A partial and fabricated photocopy of an electricity bill spread on social media, showing an increase in TV fees, garbage collection fees, and meter charges. Many users of these sites circulated and re-posted the photocopy, expressing their rejection and anger over the exaggerated increase in fees. Most of those who circulated it noted the difficult economic conditions facing Jordanian citizens and deplored making such a decision easily without considering its consequences. Many of them published hashtags on their personal pages saying: "Electricity bill will be 8.5 dinars before you consume any watt of it." Others linked the additional TV fees to the poor performance of Jordan TV and the dissatisfaction with it, while some of them congratulated their friends on the New Year, which coincided with raising the fees of the electricity bill.
It should be mentioned that the photocopy of the electricity bill that was circulated is partial and shows that TV fees became 2 dinars instead of 1 dinar; garbage collection fees became 6 dinars instead of 3 dinars; and meter charges became 400 fils, while they were previously 200 fils. However, the photocopy does not look like the bills issued by the Jordan Electric Power Company. The bill (in the part visible in the photocopy) looks like the bills of the Irbid District Electricity Company.
The monitoring carried out by AKEED noted that media outlets in most cases tended to conduct verification before adopting the news. The first denial was by the director general of the Irbid District Electricity Company. Afterward, some media outlets contacted the chief of the department at the Jordan Electric Power Company in charge of the affairs of the Energy and Mineral Resources Regulatory Commission. The media obtained confirmations that the photocopy that was circulated on social media sites of a partial electricity bill was fabricated. There was a note that any change to fees, whether it is TV or garbage fees, must be made through a decision by the Cabinet and based on officially declared procedures.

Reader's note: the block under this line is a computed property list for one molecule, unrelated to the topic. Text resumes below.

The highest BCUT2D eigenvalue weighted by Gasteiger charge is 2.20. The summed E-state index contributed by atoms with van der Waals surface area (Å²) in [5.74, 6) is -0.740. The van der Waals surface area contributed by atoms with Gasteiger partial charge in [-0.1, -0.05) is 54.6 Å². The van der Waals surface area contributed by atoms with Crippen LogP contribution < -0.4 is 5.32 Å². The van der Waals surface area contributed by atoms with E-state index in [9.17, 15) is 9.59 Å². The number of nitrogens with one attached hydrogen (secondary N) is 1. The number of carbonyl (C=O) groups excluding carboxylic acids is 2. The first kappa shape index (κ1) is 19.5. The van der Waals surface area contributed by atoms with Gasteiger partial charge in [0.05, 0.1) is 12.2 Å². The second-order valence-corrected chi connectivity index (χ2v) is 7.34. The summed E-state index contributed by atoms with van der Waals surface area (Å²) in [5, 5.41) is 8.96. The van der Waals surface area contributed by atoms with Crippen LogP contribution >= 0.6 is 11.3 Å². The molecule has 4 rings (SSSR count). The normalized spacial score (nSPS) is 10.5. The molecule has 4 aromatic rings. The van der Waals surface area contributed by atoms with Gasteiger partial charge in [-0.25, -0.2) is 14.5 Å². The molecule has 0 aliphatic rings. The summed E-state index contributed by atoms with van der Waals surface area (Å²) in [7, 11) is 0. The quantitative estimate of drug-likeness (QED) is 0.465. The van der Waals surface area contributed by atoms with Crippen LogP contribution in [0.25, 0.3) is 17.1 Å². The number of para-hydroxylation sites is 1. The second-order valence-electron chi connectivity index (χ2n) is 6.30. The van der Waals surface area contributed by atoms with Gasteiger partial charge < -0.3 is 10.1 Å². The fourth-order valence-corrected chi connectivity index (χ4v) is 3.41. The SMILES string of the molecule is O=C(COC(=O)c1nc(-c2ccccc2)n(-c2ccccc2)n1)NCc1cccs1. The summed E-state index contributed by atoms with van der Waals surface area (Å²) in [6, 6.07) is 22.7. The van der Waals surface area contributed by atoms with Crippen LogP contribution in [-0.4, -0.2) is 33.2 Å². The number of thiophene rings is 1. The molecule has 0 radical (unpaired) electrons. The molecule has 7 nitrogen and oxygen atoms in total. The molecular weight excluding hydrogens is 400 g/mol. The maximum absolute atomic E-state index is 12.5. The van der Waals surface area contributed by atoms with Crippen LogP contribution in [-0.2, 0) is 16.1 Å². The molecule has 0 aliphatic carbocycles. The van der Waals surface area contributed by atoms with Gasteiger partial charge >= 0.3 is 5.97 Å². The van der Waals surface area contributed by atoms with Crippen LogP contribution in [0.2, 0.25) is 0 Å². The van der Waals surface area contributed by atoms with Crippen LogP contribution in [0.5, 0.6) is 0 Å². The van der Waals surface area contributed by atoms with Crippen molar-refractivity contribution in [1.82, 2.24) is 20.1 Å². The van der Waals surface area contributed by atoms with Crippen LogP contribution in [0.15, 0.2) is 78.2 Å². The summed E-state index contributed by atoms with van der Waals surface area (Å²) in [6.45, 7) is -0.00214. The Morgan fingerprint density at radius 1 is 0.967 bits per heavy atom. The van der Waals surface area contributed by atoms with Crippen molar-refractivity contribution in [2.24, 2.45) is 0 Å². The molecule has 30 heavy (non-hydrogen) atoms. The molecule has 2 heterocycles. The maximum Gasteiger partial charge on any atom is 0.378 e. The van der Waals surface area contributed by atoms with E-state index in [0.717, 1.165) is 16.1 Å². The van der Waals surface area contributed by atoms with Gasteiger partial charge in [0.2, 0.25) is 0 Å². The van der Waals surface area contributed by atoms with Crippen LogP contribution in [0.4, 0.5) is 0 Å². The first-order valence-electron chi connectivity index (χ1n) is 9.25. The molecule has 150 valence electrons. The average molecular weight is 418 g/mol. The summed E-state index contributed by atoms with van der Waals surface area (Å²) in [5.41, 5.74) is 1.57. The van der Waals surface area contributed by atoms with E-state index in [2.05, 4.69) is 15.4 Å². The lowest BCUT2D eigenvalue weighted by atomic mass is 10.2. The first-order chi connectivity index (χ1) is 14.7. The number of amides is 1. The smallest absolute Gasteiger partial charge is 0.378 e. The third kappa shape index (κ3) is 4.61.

In general, it is noticed that social media sites have become a reference for publishing fake and fabricated news, which is circulated by users of these sites on a large scale without trying to verify it. AKEED recalls the standards for handling user-generated content on social media and how to verify this content, which in many cases includes false and misleading information. This information is circulated among the members of the public as facts, which undermines confidence in the media.
AKEED had earlier developed and published a set of fundamental principles for verifying user-generated content, regardless if this content is visual, written, or even audio. Before making a decision to publish user-generated content, the following questions must be raised:
1. What is the news value of the content available on social media networks? In other words, is it worth reading and verifying?
2. What is the source of this content? Does it have a clear identity? Is it from "citizen journalists" who have previously posted reliable news online? Is it an activist whose identity is known and can he be contacted through his electronic account? Is the account that provided the content anonymous and can its identity be questioned?
3. Can the information provided by the user be verified from other sources?
4. Is there contradiction in the content or information that makes it doubtful?
After applying these standards, AKEED advises editors to do the following:
1. Determine the news value of the content. Is it worth making an effort for?
2. Keep away from content posted on anonymous accounts.
3. If the account has a known identity, had published news before, and is known to be credible, try to contact it.
4. Track the timeline of the subject and its development online to identify the first source that published it.
5. The professional rule, so far, is that any user-generated content online without evidence of its credibility must be avoided.